For inoperable patients, the IC of TAVI compared with standard therapy is about €33 200 with an IE on survival of 0.88 LYG or 0.74 QALYs gained. As such, the ICER becomes about €42 600 per LYG or on average €44 900 per QALY gained (see details on IC, IE and ICERs in table 5 in the supplementary appendix and figure 2, top). The cost-effectiveness acceptability curve (figure 2, bottom) indicates that a willingness-to-pay for a QALY of more than €42 000 is needed to have about 50% chance the intervention is considered cost-effective in this cohort of patients.
The probabilistic sensitivity analysis shows that the most important stochastic variables in the model are the mortality and utility at 12 months in the TAVI group (correlation coefficients of 0.21 and −0.48, respectively).6 The one-way sensitivity analyses indicate the importance of the extrapolation assumption. With a 3-year time horizon, the ICER of the pivotal PARTNER trial almost doubled (from €37 400 per QALY to €71 600 per QALY). Finally, the anatomically inoperable patients have a more favourable ICER than the medically inoperable patients (figure 6 in the supplementary appendix).
This is the first non-industry-based study that calculates the cost-effectiveness of TAVI, based on the results of a randomised controlled trial. The cost-effectiveness of TAVI is highly dependent on the patient population under consideration. In high-risk operable patients, TAVI and surgery are associated with similar mortality rates at 1 year and produce similar improvements in cardiac symptoms. However, the twice as high rate of stroke after TAVI as compared with surgery (8.3% vs 4.3% at 1 year) is problematic. From a medical point of view, TAVI might be considered as an alternative to surgery for high-risk patients who are willing to accept this higher risk of stroke.7 From an economic point of view, the less invasive nature of the TAVI procedure does not weigh against the extra costs. With an average ICER of about €750 000 per QALY (figure 3), it is hard to defend a reimbursement for TAVI in high-risk operable patients as an efficient use of limited resources. This can be altered if TAVI costs become similar to those of AVR. The long-term consequences of stroke on both QoL and costs should also not be underestimated and would probably worsen the ICER of TAVI.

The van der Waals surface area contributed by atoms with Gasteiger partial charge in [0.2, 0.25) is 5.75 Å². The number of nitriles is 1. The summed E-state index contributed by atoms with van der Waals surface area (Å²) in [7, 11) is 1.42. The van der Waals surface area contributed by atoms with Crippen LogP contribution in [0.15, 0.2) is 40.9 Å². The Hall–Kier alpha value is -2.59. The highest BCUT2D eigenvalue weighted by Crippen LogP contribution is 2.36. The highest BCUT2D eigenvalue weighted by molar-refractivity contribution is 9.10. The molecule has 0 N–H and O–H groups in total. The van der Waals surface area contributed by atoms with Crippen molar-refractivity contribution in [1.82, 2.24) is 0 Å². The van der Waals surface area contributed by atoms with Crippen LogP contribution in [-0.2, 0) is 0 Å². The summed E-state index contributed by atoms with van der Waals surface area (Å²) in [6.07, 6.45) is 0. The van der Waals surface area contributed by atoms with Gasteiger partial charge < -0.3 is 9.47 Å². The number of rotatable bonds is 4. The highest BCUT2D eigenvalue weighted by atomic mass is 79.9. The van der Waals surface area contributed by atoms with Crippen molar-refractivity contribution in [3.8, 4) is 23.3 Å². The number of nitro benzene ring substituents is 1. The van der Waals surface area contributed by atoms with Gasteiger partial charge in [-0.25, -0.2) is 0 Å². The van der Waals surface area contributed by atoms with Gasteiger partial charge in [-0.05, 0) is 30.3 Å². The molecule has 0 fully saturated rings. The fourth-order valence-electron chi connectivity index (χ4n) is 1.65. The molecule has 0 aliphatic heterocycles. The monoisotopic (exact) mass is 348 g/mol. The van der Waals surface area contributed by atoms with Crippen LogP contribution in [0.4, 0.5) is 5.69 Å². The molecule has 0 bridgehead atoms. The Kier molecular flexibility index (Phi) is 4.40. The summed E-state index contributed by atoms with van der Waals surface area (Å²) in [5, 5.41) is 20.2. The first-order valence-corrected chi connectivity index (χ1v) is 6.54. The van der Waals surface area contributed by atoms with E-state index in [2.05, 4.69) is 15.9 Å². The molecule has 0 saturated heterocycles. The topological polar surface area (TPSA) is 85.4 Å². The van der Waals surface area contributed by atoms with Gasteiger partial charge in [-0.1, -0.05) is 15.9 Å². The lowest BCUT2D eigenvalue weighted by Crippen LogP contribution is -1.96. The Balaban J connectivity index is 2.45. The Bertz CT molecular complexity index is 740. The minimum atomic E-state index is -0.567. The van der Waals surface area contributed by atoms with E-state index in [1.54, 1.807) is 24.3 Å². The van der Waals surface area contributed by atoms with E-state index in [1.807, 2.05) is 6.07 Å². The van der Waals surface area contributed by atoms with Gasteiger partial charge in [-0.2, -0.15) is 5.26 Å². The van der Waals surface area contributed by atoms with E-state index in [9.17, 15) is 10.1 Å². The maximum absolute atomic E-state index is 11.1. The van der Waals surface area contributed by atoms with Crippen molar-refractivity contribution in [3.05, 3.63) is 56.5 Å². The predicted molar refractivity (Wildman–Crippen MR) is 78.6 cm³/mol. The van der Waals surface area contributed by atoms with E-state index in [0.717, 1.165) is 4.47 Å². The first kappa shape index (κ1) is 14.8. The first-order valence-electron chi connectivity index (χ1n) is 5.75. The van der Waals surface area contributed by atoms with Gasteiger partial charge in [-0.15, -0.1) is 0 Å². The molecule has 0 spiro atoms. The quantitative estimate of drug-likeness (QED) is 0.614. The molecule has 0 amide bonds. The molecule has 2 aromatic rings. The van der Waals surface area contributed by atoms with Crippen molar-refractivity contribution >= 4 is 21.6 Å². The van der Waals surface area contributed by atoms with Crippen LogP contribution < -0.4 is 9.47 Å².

In inoperable patients, TAVI significantly reduces the rate of death from any cause as compared with a non-surgical approach (absolute risk reduction of 12.3% in combined pivotal and Continued Access trial). TAVI also significantly improves cardiac symptoms and reduces the need for repeat hospitalisations. Stroke rate at 1 year, however, was twice as high in TAVI patients compared with those treated non-surgically (10.6% vs 4.5%). From a medical point of view, the overall benefit of TAVI in those patients seems to outweigh the risks, and therefore, it may be appropriate to consider and discuss TAVI with patients who cannot be operated.
For inoperable patients, combining the mortality data from both the pivotal and Continued Access trial results in an ICER of about €45 000 per QALY (figure 3). In most countries, as well as in Belgium, there is no explicit ICER threshold. Only NICE (National Institute for Health and Clinical Excellence) has explicitly mentioned this in their Guide to the Methods of Technology Appraisal.8 Applying NICE's threshold values of £20 000 (£1=€1.14, 25 August 2011) and £30 000 per QALY, results in a 9.2% and 36.7% chance, respectively, that TAVI is considered as being a cost-effective intervention. This rather is an optimistic estimate due to several factors: the unbalanced patient characteristics in the PARTNER trial in favour of the TAVI group (see next paragraph), the lifelong extrapolation assumption on survival (see FDA remark in the supplementary appendix (figure 7)), keeping QoL at a high level in the long term in this ageing population, and the possible long-term consequences and costs of stroke.